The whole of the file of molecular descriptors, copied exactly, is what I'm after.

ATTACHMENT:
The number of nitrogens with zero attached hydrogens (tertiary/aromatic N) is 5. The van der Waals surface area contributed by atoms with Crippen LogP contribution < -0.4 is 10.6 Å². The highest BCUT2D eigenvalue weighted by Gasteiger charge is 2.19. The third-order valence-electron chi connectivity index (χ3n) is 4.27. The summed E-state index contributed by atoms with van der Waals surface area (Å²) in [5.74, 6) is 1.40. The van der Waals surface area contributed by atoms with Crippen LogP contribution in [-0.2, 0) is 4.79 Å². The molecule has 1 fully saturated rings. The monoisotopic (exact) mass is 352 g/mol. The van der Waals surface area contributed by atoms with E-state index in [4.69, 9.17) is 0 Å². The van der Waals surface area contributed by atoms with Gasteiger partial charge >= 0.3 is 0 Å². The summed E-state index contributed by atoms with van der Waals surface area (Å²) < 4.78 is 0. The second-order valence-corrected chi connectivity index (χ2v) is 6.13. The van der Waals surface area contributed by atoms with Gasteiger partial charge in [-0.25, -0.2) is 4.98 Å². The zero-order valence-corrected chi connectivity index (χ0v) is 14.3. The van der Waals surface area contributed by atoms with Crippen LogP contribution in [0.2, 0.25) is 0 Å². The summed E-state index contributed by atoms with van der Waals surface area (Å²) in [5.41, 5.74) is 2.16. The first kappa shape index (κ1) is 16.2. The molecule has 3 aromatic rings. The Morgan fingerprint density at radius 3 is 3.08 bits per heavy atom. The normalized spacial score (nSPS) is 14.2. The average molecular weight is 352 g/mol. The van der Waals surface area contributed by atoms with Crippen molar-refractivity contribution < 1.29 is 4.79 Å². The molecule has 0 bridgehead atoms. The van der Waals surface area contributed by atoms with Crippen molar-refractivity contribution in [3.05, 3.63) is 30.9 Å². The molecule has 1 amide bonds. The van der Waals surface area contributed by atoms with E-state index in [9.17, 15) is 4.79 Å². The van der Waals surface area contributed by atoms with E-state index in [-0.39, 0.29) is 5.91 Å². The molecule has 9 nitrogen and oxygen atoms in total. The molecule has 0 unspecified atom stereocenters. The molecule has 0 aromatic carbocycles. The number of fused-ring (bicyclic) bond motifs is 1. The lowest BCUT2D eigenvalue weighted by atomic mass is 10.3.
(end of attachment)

The number of nitrogens with zero attached hydrogens (tertiary/aromatic N) is 5. The van der Waals surface area contributed by atoms with Crippen LogP contribution < -0.4 is 10.6 Å². The highest BCUT2D eigenvalue weighted by Gasteiger charge is 2.19. The third-order valence-electron chi connectivity index (χ3n) is 4.27. The summed E-state index contributed by atoms with van der Waals surface area (Å²) in [5.74, 6) is 1.40. The van der Waals surface area contributed by atoms with Crippen LogP contribution in [-0.2, 0) is 4.79 Å². The molecule has 1 fully saturated rings. The monoisotopic (exact) mass is 352 g/mol. The van der Waals surface area contributed by atoms with E-state index in [4.69, 9.17) is 0 Å². The van der Waals surface area contributed by atoms with Gasteiger partial charge >= 0.3 is 0 Å². The summed E-state index contributed by atoms with van der Waals surface area (Å²) < 4.78 is 0. The second-order valence-corrected chi connectivity index (χ2v) is 6.13. The van der Waals surface area contributed by atoms with Gasteiger partial charge in [-0.25, -0.2) is 4.98 Å². The zero-order valence-corrected chi connectivity index (χ0v) is 14.3. The van der Waals surface area contributed by atoms with Crippen LogP contribution in [0.2, 0.25) is 0 Å². The summed E-state index contributed by atoms with van der Waals surface area (Å²) in [5.41, 5.74) is 2.16. The first kappa shape index (κ1) is 16.2. The molecule has 3 aromatic rings. The Morgan fingerprint density at radius 3 is 3.08 bits per heavy atom. The normalized spacial score (nSPS) is 14.2. The average molecular weight is 352 g/mol. The van der Waals surface area contributed by atoms with Crippen molar-refractivity contribution < 1.29 is 4.79 Å². The molecule has 0 bridgehead atoms. The van der Waals surface area contributed by atoms with Crippen molar-refractivity contribution in [3.05, 3.63) is 30.9 Å². The molecule has 1 amide bonds. The van der Waals surface area contributed by atoms with E-state index in [9.17, 15) is 4.79 Å². The van der Waals surface area contributed by atoms with E-state index in [-0.39, 0.29) is 5.91 Å². The molecule has 9 nitrogen and oxygen atoms in total. The molecule has 0 unspecified atom stereocenters. The molecule has 0 aromatic carbocycles. The number of fused-ring (bicyclic) bond motifs is 1. The lowest BCUT2D eigenvalue weighted by atomic mass is 10.3.